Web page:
If you have talked to a teller or someone in your bank, if you have bought stocks or bonds from a stockbroker over the phone, or if you have used the Internet to pay your bills, you may already be aware of some ways you can work with an adviser or financial institution. But do you know all your options?
Five ways your adviser or financial institution can help you:
- Personal contact with an adviser This involves meeting in person, or speaking on the telephone with an adviser. It is one of the most common ways that people communicate with their financial institution.
- Telephone Here you use a phone number (can be toll-fee) and voice message system to do your banking. You use the telephone keypad to make choices, answer questions, and type in numbers and choices. You can also ask questions about, or buy, investments over the phone.
- Pre-Authorized Debits (PADs) These take money from your bank account on a regular basis to pay bills on time. They can also help you save money in a Registered Retirement Savings Plan (RRSP), or buy investments like mutual funds, Canada Savings Bonds (CSBs), and Guaranteed Investment Certificates (GICs).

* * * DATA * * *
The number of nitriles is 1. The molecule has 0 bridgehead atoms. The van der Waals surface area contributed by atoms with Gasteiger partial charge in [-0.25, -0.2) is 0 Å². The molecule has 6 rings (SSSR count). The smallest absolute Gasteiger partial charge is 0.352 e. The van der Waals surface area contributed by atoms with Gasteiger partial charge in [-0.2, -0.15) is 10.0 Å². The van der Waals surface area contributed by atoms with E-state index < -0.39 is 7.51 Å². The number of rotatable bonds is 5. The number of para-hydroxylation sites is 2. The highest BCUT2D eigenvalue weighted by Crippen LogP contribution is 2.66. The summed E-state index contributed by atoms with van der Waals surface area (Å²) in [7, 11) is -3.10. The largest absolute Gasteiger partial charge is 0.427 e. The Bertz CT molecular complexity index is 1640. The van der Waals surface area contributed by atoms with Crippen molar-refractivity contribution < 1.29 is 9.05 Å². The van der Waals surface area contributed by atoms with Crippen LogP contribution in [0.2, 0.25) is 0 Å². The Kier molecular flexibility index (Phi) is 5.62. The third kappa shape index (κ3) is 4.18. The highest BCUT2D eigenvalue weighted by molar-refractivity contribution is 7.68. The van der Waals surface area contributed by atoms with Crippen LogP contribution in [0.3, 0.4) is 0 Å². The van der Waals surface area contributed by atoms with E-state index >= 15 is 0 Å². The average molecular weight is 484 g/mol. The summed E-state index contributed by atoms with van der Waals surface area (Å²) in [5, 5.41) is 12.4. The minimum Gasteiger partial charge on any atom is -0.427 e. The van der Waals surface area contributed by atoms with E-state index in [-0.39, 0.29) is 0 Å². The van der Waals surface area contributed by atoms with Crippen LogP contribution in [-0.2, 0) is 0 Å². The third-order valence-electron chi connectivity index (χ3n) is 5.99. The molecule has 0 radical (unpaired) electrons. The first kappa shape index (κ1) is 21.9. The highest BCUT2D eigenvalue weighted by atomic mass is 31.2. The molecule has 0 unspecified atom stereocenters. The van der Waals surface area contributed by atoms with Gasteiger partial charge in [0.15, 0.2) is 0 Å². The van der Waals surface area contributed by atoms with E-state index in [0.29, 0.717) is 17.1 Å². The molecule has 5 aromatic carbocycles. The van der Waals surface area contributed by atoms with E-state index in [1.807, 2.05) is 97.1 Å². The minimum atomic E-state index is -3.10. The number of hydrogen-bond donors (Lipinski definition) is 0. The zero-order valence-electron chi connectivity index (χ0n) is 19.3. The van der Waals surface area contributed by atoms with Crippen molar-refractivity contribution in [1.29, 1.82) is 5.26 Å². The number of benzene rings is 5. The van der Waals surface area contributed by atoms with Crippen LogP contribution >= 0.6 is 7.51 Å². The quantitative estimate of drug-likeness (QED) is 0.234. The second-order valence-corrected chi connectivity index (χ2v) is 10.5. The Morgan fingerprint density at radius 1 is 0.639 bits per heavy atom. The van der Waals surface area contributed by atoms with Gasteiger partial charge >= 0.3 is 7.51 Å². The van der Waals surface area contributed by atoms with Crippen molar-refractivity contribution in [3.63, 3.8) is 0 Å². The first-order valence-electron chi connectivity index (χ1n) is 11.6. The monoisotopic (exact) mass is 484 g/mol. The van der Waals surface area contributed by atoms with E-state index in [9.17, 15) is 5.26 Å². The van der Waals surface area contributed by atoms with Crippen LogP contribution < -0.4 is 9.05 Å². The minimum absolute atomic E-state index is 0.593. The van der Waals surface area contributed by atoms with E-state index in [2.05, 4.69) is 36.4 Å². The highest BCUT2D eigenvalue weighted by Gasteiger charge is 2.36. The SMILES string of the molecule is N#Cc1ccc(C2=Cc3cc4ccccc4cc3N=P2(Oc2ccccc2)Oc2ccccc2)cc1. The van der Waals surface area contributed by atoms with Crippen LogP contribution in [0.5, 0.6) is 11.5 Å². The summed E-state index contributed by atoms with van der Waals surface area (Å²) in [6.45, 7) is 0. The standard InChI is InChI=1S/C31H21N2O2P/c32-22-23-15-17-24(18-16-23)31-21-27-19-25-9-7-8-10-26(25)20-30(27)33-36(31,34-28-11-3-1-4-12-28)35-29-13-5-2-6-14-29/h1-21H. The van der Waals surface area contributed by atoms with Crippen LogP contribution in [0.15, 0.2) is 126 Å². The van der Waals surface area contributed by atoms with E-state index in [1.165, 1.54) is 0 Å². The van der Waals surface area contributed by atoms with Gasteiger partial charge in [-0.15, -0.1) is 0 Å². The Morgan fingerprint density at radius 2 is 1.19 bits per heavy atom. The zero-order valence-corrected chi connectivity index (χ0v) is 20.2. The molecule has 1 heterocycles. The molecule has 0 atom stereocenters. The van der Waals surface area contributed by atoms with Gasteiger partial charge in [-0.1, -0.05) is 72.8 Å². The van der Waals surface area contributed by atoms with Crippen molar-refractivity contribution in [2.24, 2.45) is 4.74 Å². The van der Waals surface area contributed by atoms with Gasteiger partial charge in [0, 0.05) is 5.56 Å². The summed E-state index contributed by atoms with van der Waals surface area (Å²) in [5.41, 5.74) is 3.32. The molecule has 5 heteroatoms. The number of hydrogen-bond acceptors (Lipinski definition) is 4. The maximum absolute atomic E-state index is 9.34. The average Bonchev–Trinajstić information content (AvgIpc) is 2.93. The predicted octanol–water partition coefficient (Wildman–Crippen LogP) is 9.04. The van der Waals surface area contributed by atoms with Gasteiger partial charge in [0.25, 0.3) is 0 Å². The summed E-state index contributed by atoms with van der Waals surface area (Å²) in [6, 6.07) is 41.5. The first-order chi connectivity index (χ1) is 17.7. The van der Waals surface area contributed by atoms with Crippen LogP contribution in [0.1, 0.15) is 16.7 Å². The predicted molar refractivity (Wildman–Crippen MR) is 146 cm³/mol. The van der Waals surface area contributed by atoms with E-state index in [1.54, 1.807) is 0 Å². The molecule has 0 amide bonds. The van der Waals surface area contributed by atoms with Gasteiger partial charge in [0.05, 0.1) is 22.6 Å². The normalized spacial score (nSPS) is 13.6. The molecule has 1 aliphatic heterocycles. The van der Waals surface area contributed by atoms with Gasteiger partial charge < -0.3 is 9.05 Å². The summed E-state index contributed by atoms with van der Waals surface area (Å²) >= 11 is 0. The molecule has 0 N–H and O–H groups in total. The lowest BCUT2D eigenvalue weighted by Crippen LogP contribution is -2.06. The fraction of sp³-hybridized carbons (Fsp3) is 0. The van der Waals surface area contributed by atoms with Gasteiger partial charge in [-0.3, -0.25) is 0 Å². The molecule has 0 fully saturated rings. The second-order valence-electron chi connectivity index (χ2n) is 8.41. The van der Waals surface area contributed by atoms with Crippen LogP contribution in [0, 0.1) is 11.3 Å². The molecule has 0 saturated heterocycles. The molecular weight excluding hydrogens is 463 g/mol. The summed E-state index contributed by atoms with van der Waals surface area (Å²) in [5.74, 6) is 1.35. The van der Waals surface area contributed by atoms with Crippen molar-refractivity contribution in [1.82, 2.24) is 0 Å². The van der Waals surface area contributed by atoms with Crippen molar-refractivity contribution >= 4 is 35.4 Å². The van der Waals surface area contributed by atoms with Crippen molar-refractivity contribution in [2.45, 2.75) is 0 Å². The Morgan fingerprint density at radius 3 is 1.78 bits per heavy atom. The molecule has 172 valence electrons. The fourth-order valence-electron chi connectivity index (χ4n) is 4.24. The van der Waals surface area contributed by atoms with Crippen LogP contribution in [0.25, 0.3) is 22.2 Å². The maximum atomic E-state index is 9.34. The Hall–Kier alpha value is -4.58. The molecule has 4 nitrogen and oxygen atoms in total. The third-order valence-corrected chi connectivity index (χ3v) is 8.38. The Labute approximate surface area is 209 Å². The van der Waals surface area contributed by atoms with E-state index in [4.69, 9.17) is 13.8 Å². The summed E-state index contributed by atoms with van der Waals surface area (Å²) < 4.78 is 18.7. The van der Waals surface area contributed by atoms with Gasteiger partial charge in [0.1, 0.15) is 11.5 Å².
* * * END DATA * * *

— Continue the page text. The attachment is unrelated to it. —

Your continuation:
- Bank machines/Automated Teller Machines (ATMs) ATMs let you do banking when you want – often any time, day or night. You can perform many banking tasks, including deposits, withdrawals, and updating bank books.
- Internet You can use the Internet for research and to learn more about investing. You may also keep track of your accounts, do basic banking, or buy and sell investments.
Tip: People often open an account in person. After that, they have less need for face-to-face contact. A phone call, a visit to a bank machine, or a few clicks of the mouse can handle most of their everyday needs. When special events occur, like marriages or births, many people need to talk with an adviser in person again. Some meet with advisers once a year to check that their investments are on track or to discuss future investments.
Remember: You can choose any number of ways to handle your finances.
Your choices will depend on how much you know about investing, your experience as an investor, and how much help you want. It will also depend on your comfort with the Internet, phone purchases, and other ways of buying.
Content in this section is provided in partnership with the Investor Education Fund, a non-profit organization promoting financial literacy to Canadians. To find out more go to GetSmarterAboutMoney.ca.